I’m not a fan of flying. I never was but it got worse ever since I started watching tv shows such as Air Crash Investigation. Luckily I’m not one of those lying awake nights before my next trip just by the thought of having to fly again, yet I’m not entirely relaxed either when flying. The flight to La Palma in Spain back in May was a memorable one. Everything was just fine and during the descend I noticed that there was a fierce wind. I’m always relieved when I’m back on the ground with both my feet so once the plane was above the runway, I was about to sit back in my seat and relax. Right until the moment the pilot made some kind of strange manoeuvre, pulled up the nose and speeded up. The plane was swinging in the air and before I knew it, we were taking off again. It took me a while to realize we had just experienced an aborted landing, also known as a go-around. I started to freak out because it took a while before the pilot told us what had happened. Why couldn’t we land? What was going on?!? After a while, the pilot told us that he got a warning that due to windshear it wasn’t possible to land the plane safely. He’d do another approach in about 15 minutes. My heart started racing. What if it wouldn’t work this time either? How many tries would he need? How much fuel was left? What would be the alternative? Tenerife maybe? But then what? Another fifteen minutes later, possibly the longest fifteen minutes of my life, we were above the runway again. This time the landing was one right from the book. For the first time in my life, I joined the round of applause that went around in the cabin. The pilot was my hero on the day! First thing I did was check online how often a go-around happens because it’s not something I ever want to experience again… Want to read more about my fear of flying? Check Confessions of a Travel Blogger about my irrational fear of flying.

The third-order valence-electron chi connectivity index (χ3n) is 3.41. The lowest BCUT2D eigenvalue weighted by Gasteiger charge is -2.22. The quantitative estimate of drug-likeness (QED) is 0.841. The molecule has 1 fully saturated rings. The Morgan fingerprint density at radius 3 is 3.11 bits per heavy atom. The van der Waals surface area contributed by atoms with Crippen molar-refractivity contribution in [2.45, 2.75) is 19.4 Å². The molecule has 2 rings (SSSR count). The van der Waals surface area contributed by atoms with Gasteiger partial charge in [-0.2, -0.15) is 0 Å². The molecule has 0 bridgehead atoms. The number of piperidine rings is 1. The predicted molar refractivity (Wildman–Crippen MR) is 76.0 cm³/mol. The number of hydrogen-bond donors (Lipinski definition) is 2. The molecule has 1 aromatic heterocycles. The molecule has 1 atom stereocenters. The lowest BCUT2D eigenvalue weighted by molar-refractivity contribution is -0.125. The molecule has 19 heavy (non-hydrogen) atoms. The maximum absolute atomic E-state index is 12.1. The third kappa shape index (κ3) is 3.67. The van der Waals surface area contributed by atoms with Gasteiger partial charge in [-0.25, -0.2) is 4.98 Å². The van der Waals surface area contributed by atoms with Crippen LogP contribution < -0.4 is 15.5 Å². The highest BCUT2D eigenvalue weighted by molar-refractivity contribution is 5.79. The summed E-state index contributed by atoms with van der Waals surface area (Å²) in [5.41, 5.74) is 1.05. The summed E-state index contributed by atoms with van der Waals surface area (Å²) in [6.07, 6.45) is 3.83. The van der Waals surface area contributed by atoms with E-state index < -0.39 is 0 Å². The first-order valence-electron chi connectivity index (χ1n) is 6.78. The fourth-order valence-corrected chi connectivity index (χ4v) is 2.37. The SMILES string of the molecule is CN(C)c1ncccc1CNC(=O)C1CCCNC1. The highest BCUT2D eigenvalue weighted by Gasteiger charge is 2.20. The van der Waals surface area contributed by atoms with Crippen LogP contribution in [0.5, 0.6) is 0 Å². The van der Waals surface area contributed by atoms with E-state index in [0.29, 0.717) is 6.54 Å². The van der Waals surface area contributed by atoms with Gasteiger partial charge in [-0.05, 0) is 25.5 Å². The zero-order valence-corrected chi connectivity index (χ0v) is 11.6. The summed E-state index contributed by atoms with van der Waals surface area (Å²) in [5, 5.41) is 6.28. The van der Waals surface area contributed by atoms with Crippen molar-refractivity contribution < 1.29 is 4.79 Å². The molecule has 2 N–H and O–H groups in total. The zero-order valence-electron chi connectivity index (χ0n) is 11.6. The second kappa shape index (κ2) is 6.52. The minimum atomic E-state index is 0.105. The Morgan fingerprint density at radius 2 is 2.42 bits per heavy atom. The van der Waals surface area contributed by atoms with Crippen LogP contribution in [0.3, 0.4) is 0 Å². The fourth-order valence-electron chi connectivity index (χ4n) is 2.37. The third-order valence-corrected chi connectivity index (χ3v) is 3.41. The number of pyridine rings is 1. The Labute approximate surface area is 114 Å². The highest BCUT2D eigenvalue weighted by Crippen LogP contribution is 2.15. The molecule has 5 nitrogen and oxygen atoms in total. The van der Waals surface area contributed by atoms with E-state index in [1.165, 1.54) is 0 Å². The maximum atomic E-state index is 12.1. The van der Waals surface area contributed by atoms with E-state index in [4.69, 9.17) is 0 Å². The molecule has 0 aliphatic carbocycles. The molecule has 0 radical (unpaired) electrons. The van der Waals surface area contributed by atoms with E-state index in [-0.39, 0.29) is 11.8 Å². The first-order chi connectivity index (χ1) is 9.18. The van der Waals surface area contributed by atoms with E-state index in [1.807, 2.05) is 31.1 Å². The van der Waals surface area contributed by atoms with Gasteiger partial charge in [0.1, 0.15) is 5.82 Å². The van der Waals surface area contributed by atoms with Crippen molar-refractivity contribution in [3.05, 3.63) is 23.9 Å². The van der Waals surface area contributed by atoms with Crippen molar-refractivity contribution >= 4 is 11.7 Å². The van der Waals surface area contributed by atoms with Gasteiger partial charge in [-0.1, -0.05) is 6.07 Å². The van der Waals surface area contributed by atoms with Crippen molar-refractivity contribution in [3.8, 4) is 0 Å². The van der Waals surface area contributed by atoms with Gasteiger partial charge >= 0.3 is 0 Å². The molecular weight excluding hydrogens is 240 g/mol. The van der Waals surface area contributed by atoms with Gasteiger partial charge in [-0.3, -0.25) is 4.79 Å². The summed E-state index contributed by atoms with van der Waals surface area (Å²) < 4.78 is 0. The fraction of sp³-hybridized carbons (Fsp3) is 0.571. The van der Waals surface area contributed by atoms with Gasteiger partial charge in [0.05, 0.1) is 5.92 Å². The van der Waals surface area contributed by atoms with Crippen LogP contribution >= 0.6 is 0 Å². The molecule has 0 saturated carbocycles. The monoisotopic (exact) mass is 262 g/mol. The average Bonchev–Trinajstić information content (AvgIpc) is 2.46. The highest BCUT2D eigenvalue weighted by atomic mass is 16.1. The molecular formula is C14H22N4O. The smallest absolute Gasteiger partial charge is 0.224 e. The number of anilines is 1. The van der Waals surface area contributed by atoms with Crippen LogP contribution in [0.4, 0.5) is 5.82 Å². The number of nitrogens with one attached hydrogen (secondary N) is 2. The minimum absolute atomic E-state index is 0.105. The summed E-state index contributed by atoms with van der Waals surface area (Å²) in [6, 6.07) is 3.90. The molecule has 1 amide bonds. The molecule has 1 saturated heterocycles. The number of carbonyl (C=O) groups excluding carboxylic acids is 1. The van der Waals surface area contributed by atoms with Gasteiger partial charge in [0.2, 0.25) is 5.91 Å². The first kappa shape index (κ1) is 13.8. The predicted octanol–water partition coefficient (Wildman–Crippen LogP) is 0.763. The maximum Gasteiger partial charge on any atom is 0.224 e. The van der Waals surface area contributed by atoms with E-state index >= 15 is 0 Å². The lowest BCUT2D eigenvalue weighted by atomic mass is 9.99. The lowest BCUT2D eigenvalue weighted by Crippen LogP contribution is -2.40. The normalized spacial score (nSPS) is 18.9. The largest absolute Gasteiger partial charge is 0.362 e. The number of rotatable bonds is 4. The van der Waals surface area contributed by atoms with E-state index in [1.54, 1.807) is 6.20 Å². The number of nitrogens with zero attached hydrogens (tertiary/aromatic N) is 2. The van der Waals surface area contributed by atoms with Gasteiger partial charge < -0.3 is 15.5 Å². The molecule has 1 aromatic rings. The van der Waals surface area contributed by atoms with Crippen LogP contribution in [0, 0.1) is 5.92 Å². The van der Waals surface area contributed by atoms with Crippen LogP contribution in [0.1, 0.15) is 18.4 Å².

A bowl of oatmeal in Nepal

OK, it was not actually the bowl of oatmeal giving me scares in Nepal but the whole situation behind it. I hated eating it and it made my stomach pretty wobbly. I had been sick for nearly four days while hiking the Everest Base Camp trek and our guide thought it was about time for me to start eating again. Without food in my stomach there would be no energy and without energy I would not reach EBC. He didn’t really say it like that, but that was the thought behind his words when giving me a bowl of oatmeal. I hate oatmeal, more than any other food in the world. OK, that is not entirely true, but I really dislike it. It makes me gag. However, since it’s lightweight, I usually carry it on multi-day treks but I also throw a shitload of M&M’s and raisins into it to make it edible. There were no nuts and/or M&M’s available at 4.000 meters above sealevel, so there I was, stuck with a bowl of oatmeal on my lap, while enjoying the sunshine in the Himalayas. My first mission was to actually eat it, but that wouldn’t be much of a problem, however keeping it inside would be bigger challenge. My stomach had been upset for three days and everything I ate, found its way out within minutes again. The doctor at the medical post, told me that if I wouldn’t start feeling better quickly, I’d need to return to Kathmandu to see a doctor there. After finishing half of my oatmeal I started waiting. I decided to join the acclimatisation hike as I didn’t feel like staying around but after just thirty minutes, I had to squat behind a rock again. Stupid oatmeal! Luckily, I somehow got better in the evening and I was allowed to continue my trek to Everest Base Camp. That night I dreamt about busloads of oatmeal being shoved into my mouth and eventually coming out of my ears. That was my last oatmeal … ever! How I eventually reached Everest Base Camp? Check this blog!